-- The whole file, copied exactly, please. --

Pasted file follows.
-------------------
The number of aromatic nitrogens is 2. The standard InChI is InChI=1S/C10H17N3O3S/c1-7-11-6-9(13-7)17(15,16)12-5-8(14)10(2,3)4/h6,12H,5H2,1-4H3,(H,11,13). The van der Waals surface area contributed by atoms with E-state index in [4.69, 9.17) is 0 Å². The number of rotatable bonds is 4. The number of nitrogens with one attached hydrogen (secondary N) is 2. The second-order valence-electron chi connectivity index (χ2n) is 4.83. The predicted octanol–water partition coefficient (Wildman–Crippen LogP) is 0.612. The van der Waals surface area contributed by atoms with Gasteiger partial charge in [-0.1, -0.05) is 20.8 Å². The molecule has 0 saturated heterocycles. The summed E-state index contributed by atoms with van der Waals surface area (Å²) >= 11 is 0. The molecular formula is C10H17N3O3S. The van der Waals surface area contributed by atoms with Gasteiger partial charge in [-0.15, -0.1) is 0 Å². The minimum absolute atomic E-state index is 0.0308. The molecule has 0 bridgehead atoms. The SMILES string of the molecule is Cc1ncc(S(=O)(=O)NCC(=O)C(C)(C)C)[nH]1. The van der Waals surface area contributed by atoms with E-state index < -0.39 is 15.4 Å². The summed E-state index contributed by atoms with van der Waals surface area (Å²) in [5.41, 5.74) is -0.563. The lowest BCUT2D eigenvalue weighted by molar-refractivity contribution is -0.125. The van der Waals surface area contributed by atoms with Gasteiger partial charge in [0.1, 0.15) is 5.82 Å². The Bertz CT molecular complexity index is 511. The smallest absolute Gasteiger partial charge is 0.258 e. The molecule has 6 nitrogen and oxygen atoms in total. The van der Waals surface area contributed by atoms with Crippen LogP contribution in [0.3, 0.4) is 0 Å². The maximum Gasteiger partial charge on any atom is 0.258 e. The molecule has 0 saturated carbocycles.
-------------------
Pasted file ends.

The number of aromatic nitrogens is 2. The standard InChI is InChI=1S/C10H17N3O3S/c1-7-11-6-9(13-7)17(15,16)12-5-8(14)10(2,3)4/h6,12H,5H2,1-4H3,(H,11,13). The van der Waals surface area contributed by atoms with E-state index in [4.69, 9.17) is 0 Å². The number of rotatable bonds is 4. The number of nitrogens with one attached hydrogen (secondary N) is 2. The second-order valence-electron chi connectivity index (χ2n) is 4.83. The predicted octanol–water partition coefficient (Wildman–Crippen LogP) is 0.612. The van der Waals surface area contributed by atoms with Gasteiger partial charge in [-0.1, -0.05) is 20.8 Å². The molecule has 0 saturated heterocycles. The summed E-state index contributed by atoms with van der Waals surface area (Å²) >= 11 is 0. The molecular formula is C10H17N3O3S. The van der Waals surface area contributed by atoms with Gasteiger partial charge in [-0.15, -0.1) is 0 Å². The minimum absolute atomic E-state index is 0.0308. The molecule has 0 bridgehead atoms. The SMILES string of the molecule is Cc1ncc(S(=O)(=O)NCC(=O)C(C)(C)C)[nH]1. The van der Waals surface area contributed by atoms with E-state index < -0.39 is 15.4 Å². The summed E-state index contributed by atoms with van der Waals surface area (Å²) in [5.41, 5.74) is -0.563. The lowest BCUT2D eigenvalue weighted by molar-refractivity contribution is -0.125. The van der Waals surface area contributed by atoms with Gasteiger partial charge in [0.1, 0.15) is 5.82 Å². The Bertz CT molecular complexity index is 511. The smallest absolute Gasteiger partial charge is 0.258 e. The molecule has 6 nitrogen and oxygen atoms in total. The van der Waals surface area contributed by atoms with Crippen LogP contribution in [0.3, 0.4) is 0 Å². The maximum Gasteiger partial charge on any atom is 0.258 e. The molecule has 0 saturated carbocycles.